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Answer

Both the T7 and Champion™ pET expression vectors contain a strong bacteriophage T7 promoter. After induction with IPTG, T7 RNA polymerase will bind the T7 promoter, leading to transcription and translation of your gene of interest. Studies have shown that there is always some basal expression of T7 RNA polymerase from the lacUV5 promoter in lambda DE3 lysogens, even in the absence of inducer (Studier and Moffatt, 1986 [http://www.ncbi.nlm.nih.gov/pubmed/3537305]). In general, this is not a problem, but if the gene of interest is toxic to the E. coli host, basal expression of the gene of interest may lead to plasmid instability and/or cell death. To address this problem, the Champion™ pET vectors have been designed to contain a T7lac promoter to drive expression of the gene of interest. The T7lac promoter consists of a lac operator sequence placed downstream of the T7 promoter. The lac operator serves as a binding site for the lac repressor (encoded by the lacI gene) and functions to further repress T7 RNA polymerase-induced basal transcription of the gene of interest in BL21 Star™ (DE3) cells.

Answer Id: E9705

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0b6ec296535440a4109452530ba5248e_FAQ

What are BL21 cells derived from?

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Answer

All BL21 cells are derived from strain B834, and are therefore B strains.

Answer Id: E9719

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b9d3b3dafd484a0fdeb85afcf3be61a8_FAQ

What is the maximum size plasmid transformed for bacterial expression?

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The largest size plasmid we've tried is 16 kb, but you should theoretically be able to transform a plasmid as large as 30 kb before efficiency begins to drop.

Answer Id: E9720

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334832896b5bdea613587af6e2ecc4c0_FAQ

What competent cell strain should I use for protein expression from a T7 promoter-based vector and why?

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Answer

In all BL21 (DE3) cell lines, there is always some basal level expression of T7 RNA polymerase (note that this is not true for the BL21 AI™ cell line). If a toxic gene is cloned downstream of the T7 promoter, basal expression of this gene may lead to reduced growth rates, cell death, or plasmid instability. Utilizing a variant cell line that contains a gene encoding the T7 lysozyme as well as the usual DE3 components can circumvent this problem. T7 lysozyme has been shown to bind to T7 RNA polymerase and inhibit transcription. This activity is exploited to reduce basal levels of T7 RNA polymerase. Upon induction with IPTG, the lac repressors no longer bind to the lac operator region and T7 RNA polymerase is produced. This increased level of T7 RNA polymerase production exceeds the limited capacity of the few T7 lysozyme proteins present to inhibit T7 RNA polymerase, resulting in expression of the gene of interest. The BL21-AI™ cell line can also be used to avoid basal expression with toxic proteins (see below for more details). T7 lysozyme is a bifunctional enzyme. This means that in addition to its T7 RNA polymerase binding activity, it also cleaves a specific bond in the peptidoglycan layer of the E. coli cell wall. This activity increases the ease of cell lysis by freeze-thaw cycles prior to purification.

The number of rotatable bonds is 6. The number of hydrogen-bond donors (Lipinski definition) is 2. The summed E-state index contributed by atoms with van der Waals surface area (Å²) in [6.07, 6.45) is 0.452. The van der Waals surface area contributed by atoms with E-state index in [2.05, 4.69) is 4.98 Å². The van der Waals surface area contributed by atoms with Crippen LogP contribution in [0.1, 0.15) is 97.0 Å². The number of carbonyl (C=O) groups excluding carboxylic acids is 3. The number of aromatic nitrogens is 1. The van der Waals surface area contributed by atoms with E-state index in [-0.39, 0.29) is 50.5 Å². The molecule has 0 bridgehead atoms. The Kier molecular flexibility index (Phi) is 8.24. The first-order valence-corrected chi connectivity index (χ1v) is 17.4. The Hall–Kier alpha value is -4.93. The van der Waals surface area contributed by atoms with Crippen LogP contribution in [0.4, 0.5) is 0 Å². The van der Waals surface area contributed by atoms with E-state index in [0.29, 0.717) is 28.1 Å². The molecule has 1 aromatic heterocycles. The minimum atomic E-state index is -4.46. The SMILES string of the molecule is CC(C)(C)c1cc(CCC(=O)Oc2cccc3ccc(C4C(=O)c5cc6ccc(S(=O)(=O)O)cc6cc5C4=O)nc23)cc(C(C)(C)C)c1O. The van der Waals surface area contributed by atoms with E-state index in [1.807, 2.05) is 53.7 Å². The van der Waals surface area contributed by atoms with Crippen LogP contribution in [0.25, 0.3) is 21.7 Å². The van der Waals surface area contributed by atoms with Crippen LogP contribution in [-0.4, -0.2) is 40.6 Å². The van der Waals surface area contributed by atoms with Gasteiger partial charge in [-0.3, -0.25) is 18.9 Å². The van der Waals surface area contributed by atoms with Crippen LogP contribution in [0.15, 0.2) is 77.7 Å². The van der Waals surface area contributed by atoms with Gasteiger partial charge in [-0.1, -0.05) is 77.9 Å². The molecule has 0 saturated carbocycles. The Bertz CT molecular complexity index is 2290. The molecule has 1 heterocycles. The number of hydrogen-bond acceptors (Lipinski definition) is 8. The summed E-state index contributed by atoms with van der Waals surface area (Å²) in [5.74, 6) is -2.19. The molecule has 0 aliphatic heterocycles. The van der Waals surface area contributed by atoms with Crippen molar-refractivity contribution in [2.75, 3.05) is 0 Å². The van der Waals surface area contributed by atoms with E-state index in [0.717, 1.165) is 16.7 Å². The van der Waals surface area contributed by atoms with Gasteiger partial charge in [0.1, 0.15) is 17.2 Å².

Minimizing basal expression is particularly important for pET vector expression when hosts that do not carry the pLysS plasmid are allowed to grow to stationary phase (16 hr; overnight cultures) and when the target gene is toxic. Without the T7 lysozyme from the pLysS plasmid, basal expression levels are elevated in cultures grown to stationary phase. If the gene is toxic, the addition of 0.5-1% glucose to both liquid medium and agar plates may be necessary to maintain plasmid stability. Hosts containing pLysS may express an elevated level of lysozyme in cultures grown to stationary phase such that induced levels of the target protein are lowered. This is likely due to the fact that the chloramphenicol acetyl transferase (CAT) gene promoter is also sensitive to stimulation by cAMP in the absence of glucose and is upstream of the T7 lysozyme gene in pLysS.

Answer Id: E9721

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a6090d45492f78c8112b82b4085db276_FAQ